Are You Making a Sissy?

According to “the Poolman” of Poolinfo, the swimming pool chemical that turns pee blue (as seen in Grownups) does not exist. “The limit does not exist!” (Mean Girls was on this morning). Anyways, just because there isn’t a chemical to detect urine doesn’t mean you should be peeing in the pool! Please, don’t pee in the pool!

But isn’t that why there’s chlorine? What’s the big deal about going number one in the pool anyways? When urine and chlorine are mixed, this produces irritants that cause skin rash and red eyes (Water Quality and Health Council). Not to mention the fact that you’re swimming in another person’s pee. The Water Quality and Health Council reported that 1 in 5 people admitted to peeing in the pool. I’m assuming that the actual number is probably higher. No one wants to swim in a toilet, so don’t pee in the pool.

Chlorine does not kill germs instantly. In fact, it can take minutes to days for chlorine to kill them (CDC). Even swallowing just a tiny bit of water that contains germs can make you sick with a recreational water illness (RWI). So, avoid getting pool water in your mouth (that’s kinda tricky). But most importantly, don’t swallow the pool water.

You can also get an RWI by “breathing in mists or aerosols of, or having contact with contaminated water in swimming pools, hot tubs, water parks, water play areas, interactive fountains, lakes, rivers, or oceans” (CDC). Chemicals in the water or chemicals that evaporate from the water and cause indoor air quality problems can also cause RWIs.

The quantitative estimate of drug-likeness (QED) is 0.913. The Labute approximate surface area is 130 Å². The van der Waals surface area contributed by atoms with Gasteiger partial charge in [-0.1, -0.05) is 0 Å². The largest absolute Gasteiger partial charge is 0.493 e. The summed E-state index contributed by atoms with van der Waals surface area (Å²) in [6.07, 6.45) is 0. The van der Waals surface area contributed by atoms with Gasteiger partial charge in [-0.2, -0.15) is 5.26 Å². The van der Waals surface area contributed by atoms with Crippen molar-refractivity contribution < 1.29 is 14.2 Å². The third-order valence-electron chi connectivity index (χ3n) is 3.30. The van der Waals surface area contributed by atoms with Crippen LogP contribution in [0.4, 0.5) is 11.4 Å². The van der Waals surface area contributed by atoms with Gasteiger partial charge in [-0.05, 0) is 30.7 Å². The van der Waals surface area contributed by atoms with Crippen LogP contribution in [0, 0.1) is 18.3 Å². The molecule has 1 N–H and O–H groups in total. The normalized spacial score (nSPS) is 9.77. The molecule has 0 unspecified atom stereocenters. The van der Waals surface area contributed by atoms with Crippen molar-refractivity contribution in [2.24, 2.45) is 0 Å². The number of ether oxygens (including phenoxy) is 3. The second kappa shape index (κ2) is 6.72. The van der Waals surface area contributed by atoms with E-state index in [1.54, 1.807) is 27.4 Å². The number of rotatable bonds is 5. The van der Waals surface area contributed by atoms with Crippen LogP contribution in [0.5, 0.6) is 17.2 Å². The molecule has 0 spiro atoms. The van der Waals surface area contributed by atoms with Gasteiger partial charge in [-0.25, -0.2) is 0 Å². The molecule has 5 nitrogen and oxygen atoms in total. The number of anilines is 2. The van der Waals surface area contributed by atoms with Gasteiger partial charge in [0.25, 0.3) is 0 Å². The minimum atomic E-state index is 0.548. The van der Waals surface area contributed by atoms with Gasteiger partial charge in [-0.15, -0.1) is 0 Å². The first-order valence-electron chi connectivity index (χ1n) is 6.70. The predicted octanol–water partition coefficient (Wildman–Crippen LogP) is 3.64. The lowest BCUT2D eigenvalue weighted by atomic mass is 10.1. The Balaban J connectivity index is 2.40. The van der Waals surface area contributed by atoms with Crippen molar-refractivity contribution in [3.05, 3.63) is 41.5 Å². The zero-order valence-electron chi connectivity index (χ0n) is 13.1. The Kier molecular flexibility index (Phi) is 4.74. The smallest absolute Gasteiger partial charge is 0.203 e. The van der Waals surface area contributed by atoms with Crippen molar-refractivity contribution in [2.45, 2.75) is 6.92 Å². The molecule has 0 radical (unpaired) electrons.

RWIs can be a wide variety of infections, including gastrointestinal, skin, ear, respiratory, eye, neurologic and wound infections. And the most common RWI is diarrhea, which can be caused by germs such as Crypto (short for Cryptosporidium), GiardiaShigellanorovirus and E. coli O157:H7. This is really obvious, but I gotta say it anyways, “Don’t swim when you have diarrhea.” GROSS.

To help prevent RWIs, it is important to practice good hygiene. The CDC recommends showering with soap before swimming and washing your hands after using the bathroom. Remember, clean hands save lives.

How much do you know about water safety? Test your knowledge and take the quiz!

By ALYSSA LLAMAS

p.s. Don’t make a sissy!

image source: wizzley.com

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